The Policy

The Supreme Court struck down a Louisiana law that would have closed all but a single abortion clinic in the state. The 5-4 decision of June Medical Services, LLC v. Russo annulled an anti-abortion law limiting admitting privileges. Under this law, doctors who performed abortions were no longer permitted to have admitting privileges for nearby hospitals. At minimum, two of the three abortion clinics in the state would be forced to close, requiring women to drive farther and wait longer for the single doctor that would be left to meet the demand of 10,000 abortions women in Louisiana seek each year.

Whole Woman’s Health v. Hellerstedt, the nearly identical 2016 case out of Texas set a precedent for the outcome of June Medical Services, LLC v. Russo. This case also centered on doctors performing abortions not being allowed admitting practices at surrounding hospitals. While the prior rule was made with a ruling of 5-3, in the months after the death of Justice Antonio Scalia, the same conditions were found in and ultimately applied to June Medical Services, LLC v. Russo, resulting in the same outcome despite the current make up of the court. After this decision, Louisiana’s three remaining abortion clinics are permitted to stay open.


While some find this to be a shock, given the conservative-leaning majority of the court, others call this case “Supreme Court 101” saying that it was nearly a no-brainer, citing the 1992 Planned Parenthood v. Casey ruling where states cannot place an undue burden on a woman’s right to have an abortion. Consequently, a law like this in Louisiana, that places a significant undue burden on a woman’s ability to have an abortion, would be easily struck down.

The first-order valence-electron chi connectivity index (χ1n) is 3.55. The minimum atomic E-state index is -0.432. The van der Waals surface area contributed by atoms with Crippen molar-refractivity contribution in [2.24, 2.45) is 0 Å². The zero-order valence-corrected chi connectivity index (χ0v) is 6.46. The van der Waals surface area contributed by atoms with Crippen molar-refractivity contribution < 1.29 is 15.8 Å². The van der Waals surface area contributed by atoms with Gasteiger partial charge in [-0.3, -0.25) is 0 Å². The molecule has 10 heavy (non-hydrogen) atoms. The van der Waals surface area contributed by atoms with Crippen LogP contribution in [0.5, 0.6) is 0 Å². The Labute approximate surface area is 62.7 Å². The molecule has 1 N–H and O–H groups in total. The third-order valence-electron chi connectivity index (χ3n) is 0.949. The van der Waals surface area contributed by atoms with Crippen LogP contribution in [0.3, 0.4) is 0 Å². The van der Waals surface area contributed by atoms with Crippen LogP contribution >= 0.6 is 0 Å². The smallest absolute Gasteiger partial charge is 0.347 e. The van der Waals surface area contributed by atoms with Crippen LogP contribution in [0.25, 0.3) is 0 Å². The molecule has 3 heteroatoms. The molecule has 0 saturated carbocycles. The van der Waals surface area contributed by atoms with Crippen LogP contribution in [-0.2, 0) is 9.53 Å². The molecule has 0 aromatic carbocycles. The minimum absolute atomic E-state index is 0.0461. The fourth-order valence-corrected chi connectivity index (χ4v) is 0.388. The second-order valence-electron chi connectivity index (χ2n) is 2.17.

From fetal heartbeat bills, to the ectopic pregnancy bill, cases directly targeting a women’s right to abortion access have been making headlines in recent months. With the appointment of conservative justices by Trump, many anti-abortionists see this as an opportunity to take a case and challenge Roe v. Wade. While this law does not upend Roe v. Wade, it is part of a broader strategy of implementing restrictive state laws, that when put together, threaten overall access and the validity of the monumental 1973 case.

The deciding member of the Court was Chief Justice Roberts, who joined the liberal wing and upended the Louisiana law. Conservatives were quick to condemn both the ruling and Chief Justice Roberts, notably, Texas Senator Ted Cruz and White House Press Secretary Kayleigh McEnany were against the ruling.

Striking down this law increases access to abortions in the state of Louisiana, specifically for two marginalized demographics, those who have a lower income and women of color. About 8,000 abortions were performed in Louisiana in 2018, according to state statistics and more than two-thirds of abortion patients there are women of color. Limiting access will do exactly what the Court vowed to prevent, placing undue burden on women’s access to abortion care.

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